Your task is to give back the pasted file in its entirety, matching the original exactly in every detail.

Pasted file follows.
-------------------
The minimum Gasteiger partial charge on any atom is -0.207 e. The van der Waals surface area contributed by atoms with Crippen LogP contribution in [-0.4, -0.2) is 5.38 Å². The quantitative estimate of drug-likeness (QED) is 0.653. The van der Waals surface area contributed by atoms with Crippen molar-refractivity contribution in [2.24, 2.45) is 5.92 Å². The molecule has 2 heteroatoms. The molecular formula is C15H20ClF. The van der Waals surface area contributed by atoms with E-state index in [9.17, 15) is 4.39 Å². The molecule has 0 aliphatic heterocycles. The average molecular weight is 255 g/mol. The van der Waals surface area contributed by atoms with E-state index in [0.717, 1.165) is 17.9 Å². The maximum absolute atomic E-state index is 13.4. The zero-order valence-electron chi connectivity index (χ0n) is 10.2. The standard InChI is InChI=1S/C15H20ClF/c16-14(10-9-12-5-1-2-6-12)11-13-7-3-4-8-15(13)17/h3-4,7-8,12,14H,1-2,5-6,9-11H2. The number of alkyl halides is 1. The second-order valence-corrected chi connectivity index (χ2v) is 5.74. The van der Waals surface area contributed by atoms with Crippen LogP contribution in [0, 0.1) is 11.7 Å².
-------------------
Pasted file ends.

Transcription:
The minimum Gasteiger partial charge on any atom is -0.207 e. The van der Waals surface area contributed by atoms with Crippen LogP contribution in [-0.4, -0.2) is 5.38 Å². The quantitative estimate of drug-likeness (QED) is 0.653. The van der Waals surface area contributed by atoms with Crippen molar-refractivity contribution in [2.24, 2.45) is 5.92 Å². The molecule has 2 heteroatoms. The molecular formula is C15H20ClF. The van der Waals surface area contributed by atoms with E-state index in [9.17, 15) is 4.39 Å². The molecule has 0 aliphatic heterocycles. The average molecular weight is 255 g/mol. The van der Waals surface area contributed by atoms with E-state index in [0.717, 1.165) is 17.9 Å². The maximum absolute atomic E-state index is 13.4. The zero-order valence-electron chi connectivity index (χ0n) is 10.2. The standard InChI is InChI=1S/C15H20ClF/c16-14(10-9-12-5-1-2-6-12)11-13-7-3-4-8-15(13)17/h3-4,7-8,12,14H,1-2,5-6,9-11H2. The number of alkyl halides is 1. The second-order valence-corrected chi connectivity index (χ2v) is 5.74. The van der Waals surface area contributed by atoms with Crippen LogP contribution in [0, 0.1) is 11.7 Å².